He announced their decision and welcomed those who wanted to stay and witness the burial. Some people left while others stood by.

Done with the burial, he left for the city to resume his job.

I sweated as I listened to his story. As a family head and a high chief myself, I was awed by his wisdom and courage and absolutely approved his decision.

If available information on the age of continents is true, Africa is the most ancient of all. If this is so, it follows then that some of the oldest human traditions are to be found in there.

Many of these traditions, the family, for instance, are the basis for communal memory. We have from experience found that by banding together and standing as one we can better deal with challenges.

Thus we developed over time, strong tribal and family bonds to enable us to survive threats to our personal and collective security. Since we have not worked out the insurance systems that cover people against calamities, we, however, have kinsmen and women to come to our aid when fires ravage our property or when storms blow off our roofs.

Our folk act as undertakers when we die or caregivers when we are ill. In rural Africa and even in our cities, there are no homes for the aged because our elderly live with relatives to the end of their days.

We are also a people faithful in the gospel. We necessarily hold on to the hope the gospel offers because we are mostly neglected if not altogether abandoned by our governments.

But sadly enough, many previously time-honored traditions have been corrupted into orgies of greed and repression.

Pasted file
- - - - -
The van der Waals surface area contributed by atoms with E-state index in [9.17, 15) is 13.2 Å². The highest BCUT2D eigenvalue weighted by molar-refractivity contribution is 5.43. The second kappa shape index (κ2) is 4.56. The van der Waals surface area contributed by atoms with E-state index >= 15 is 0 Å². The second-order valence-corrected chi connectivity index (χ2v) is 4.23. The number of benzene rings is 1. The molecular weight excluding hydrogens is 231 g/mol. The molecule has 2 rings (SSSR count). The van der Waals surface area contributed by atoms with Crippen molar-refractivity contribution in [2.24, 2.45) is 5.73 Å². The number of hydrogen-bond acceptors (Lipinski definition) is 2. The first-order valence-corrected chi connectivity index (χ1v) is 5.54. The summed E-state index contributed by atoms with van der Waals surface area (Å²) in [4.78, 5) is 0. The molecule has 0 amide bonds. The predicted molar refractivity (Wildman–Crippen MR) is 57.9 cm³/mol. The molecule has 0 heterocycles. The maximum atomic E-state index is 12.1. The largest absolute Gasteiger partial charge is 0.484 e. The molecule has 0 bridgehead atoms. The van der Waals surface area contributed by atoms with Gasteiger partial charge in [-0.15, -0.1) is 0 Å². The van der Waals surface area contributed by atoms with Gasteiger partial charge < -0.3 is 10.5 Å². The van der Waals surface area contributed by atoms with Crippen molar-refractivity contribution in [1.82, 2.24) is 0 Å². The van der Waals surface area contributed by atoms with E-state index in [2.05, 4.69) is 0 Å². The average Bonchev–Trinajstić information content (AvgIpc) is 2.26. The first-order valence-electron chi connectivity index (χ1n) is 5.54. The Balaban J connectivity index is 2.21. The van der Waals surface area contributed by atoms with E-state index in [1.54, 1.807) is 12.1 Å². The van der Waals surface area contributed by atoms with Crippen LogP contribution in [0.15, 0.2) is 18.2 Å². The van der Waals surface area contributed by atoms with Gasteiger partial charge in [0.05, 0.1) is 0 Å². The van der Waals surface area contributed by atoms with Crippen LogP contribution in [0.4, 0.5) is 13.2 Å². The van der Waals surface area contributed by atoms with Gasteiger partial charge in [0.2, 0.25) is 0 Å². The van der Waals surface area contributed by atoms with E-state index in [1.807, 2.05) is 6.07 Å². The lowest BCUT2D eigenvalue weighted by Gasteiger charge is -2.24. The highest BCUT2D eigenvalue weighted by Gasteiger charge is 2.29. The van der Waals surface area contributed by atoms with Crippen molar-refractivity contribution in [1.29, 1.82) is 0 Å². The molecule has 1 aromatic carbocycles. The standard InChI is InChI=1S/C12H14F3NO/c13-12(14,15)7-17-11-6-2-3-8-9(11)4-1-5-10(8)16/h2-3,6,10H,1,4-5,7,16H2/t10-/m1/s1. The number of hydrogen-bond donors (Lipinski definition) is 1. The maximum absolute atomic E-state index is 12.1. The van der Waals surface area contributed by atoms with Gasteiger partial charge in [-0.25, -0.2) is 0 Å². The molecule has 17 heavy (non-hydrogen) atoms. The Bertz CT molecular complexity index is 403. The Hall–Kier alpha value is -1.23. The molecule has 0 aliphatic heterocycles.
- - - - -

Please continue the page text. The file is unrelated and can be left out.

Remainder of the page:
How can a church by any name demand from mourners, those in need of help, comfort, and succor? To whom, then, can those beset by unfortunate circumstances turn for solace? Are our churches thus not fulfilling the prophecy that many shall be led astray and many shall call good evil and evil good?

Paul saw our times with clarity when he blasted it as “perilous times” when many will be without “natural affection … incontinent,” that is, lacking self-control, and “lovers of pleasure more than lovers of God.” Such perverts, he added, would have “a form of godliness, but denying the power thereof … Ever learning, but never able to come to the knowledge of the truth.”

The demands made by tradition and by most Nigerian churches as they exploit the vulnerabilities of ignorant folks are as reprehensible as the fundamentalist decrees of Boko Haram.

These horrors remind me of a cult in the village I was raised. When a member of the Ekpo cult died, members went berserk, visiting violence on women and anyone else without clout in village affairs. They whimsically slew animals and with the same caprice, chopped down plantain and banana trees even when the fruits were not ripe enough to be eaten.

What good could such cruel custom possibly serve?

Traditions were intended to give balance and control to society. But having lost their vital impulses, many now reinforce tyranny, and as Thomas Paine remarked, “Tyranny, like hell is not easily conquered.”

Although we have great virtues to share with the world, we also have tyrannies to take down. Tyrannies everywhere make man less than human. We must refuse to be hedged in by bad traditions, and expensive burial can hardly be justified in a land beleaguered by hunger, disease, and death.

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About Imo Eshiet

Imo Ben Eshiet was born in Port Harcourt, Nigeria. Raised in his village, Uruk Enung, and at several cities in his country including Nsukka, Enugu, Umuahia, Eket and Calabar, Eshiet is a detribalized Nigerian. Although he was extensively exposed to Western education right from childhood in his country where he obtained a PhD in English and Literary Studies from the University of Calabar, he is well nurtured in African history, politics, culture and traditions.

Imo is currently a teacher in the high priests group in the Summit Ward of the Greensboro North Carolina Stake.